The Duggar family doesn't drink alcohol. I mean, they really don't drink it, not even a pint of green beer or anything. And when you think about St. Patrick's Day, with the drinking of the green beer (generally in copious amounts) at your local pub with a raucous bunch of revelers, it doesn't seem much like a Duggar thing, does it? It's hard to imagine the Duggars celebrating St. Patrick's Day.
St. Patrick's Day is celebrated around the world but mostly in pubs on March 17, in observance of the death of St. Patrick, the patron saint of Ireland. The legend of St. Patrick is that St. Patrick, who came to Ireland as a slave in the fifth century, brought Christianity to the country. Lore surrounding the patron saint of Ireland has grown throughout the centuries, and what was once a time for Irish Catholic families (who were observing the Lenten season) to visit church in the morning and enjoy a feast in the afternoon has turned into... well, you know. Parades, shenanigans with hooligans, drinking beer, and dancing to Celtic trad music into the wee hours of the morning. Not really in the Duggar wheel house, except perhaps some members of the family do seem to acknowledge it.
Back in 2014, Jessa Duggar's husband Ben Seewald posted a picture on Twitter of his wife wearing a shamrock temporary tattoo on her hand with the caption, "Happy St. Patrick's Day!" Which tells fans they know St. Patrick's Day exists, at the very least.
Although it seems like the Duggars might have celebrated St. Patrick's Day in their own way, at least in the past. Back when TLC was still filming the entire Duggar brood raised by Michelle and Jim Bob Duggar in 19 Kids & Counting, there was actually one episode dedicated partially to St. Patrick's Day. During Season 2, episode 16, which was called Duggars and Dentists, the family dressed in green in honor of St. Patrick's Day. And they didn't stop there. They sat down to a fully green breakfast, according to the blog Duggars Reviewed, complete with green pancakes with green maple syrup, green frosting on cinnamon rolls, and green milk. So they really focused heavily on the green element, I guess, but not so much the "Whiskey In The Jar" business my own Irish family relishes.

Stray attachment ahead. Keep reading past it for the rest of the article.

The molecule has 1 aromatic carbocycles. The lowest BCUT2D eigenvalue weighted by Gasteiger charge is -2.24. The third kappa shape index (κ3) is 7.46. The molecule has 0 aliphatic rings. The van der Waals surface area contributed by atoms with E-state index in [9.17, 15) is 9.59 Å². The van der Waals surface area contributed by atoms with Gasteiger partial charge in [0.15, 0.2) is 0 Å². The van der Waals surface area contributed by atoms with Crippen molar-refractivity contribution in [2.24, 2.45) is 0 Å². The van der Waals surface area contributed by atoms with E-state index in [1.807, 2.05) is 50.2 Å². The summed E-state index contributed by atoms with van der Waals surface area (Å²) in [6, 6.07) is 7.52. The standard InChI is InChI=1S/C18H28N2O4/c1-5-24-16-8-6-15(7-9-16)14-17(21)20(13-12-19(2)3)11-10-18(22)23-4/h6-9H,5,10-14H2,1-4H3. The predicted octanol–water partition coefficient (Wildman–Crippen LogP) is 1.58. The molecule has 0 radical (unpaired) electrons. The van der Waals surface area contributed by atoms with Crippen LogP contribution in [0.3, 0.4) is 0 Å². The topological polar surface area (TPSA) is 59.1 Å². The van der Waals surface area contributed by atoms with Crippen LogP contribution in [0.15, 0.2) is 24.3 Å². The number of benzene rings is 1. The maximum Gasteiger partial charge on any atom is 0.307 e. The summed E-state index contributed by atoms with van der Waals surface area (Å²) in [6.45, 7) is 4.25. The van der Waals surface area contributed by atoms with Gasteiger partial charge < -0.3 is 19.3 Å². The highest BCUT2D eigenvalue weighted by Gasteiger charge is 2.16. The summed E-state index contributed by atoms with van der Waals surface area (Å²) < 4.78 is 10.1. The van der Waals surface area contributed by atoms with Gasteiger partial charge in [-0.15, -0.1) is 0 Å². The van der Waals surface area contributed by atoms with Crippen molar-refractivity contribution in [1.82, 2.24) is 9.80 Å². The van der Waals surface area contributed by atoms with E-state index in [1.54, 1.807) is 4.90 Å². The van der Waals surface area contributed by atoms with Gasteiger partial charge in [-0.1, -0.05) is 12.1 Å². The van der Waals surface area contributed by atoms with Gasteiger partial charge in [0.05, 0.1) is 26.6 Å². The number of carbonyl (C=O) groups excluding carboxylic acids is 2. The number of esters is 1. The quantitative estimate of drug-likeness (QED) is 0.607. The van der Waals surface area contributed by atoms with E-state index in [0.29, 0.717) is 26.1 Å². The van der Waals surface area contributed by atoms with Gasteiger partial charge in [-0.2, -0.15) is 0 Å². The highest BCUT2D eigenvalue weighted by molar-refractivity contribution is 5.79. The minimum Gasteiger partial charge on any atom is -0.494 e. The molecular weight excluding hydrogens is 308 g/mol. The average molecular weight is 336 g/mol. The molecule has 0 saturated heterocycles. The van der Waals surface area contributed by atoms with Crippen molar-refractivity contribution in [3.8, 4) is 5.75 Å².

Of course, the Duggars aren't above celebrating a good old family holiday. Christmas seems to be a big one for Jim Bob and Michelle's ever-growing brood, and I shudder to think of what that grocery bill looks like every year. They also enjoy Thanksgiving and Easter and apparently, even the occasional sly nod towards good old St. Paddy's Day. But there's one holiday which, unsurprisingly, is as unwelcome to them as the full-body hugs of unmarried women and knee-length skirts... Halloween.
Michelle Duggar wrote about Halloween in a 2011 blog post:
While we do go to pumpkin patches and corn mazes, we don't do the Halloween thing. From the beginning of our marriage we just kind of felt like we didn't want to celebrate that holiday. But we enjoy the harvest celebration. Our church fellowship has had different celebrations through the years that we've been a part of, ones where the children can play games and receive candy and toys and do all kinds of fun things, like a cake walk.
So here's a quick rule of thumb to Duggar holidays; children having gently themed-fun to feel included in the spirit of the holiday, yes. Drinking green beer out of a stein wearing a "Rub Me I'm Lucky" t-shirt, or celebrating leprechauns, witches, and other magical beings? Not so much.
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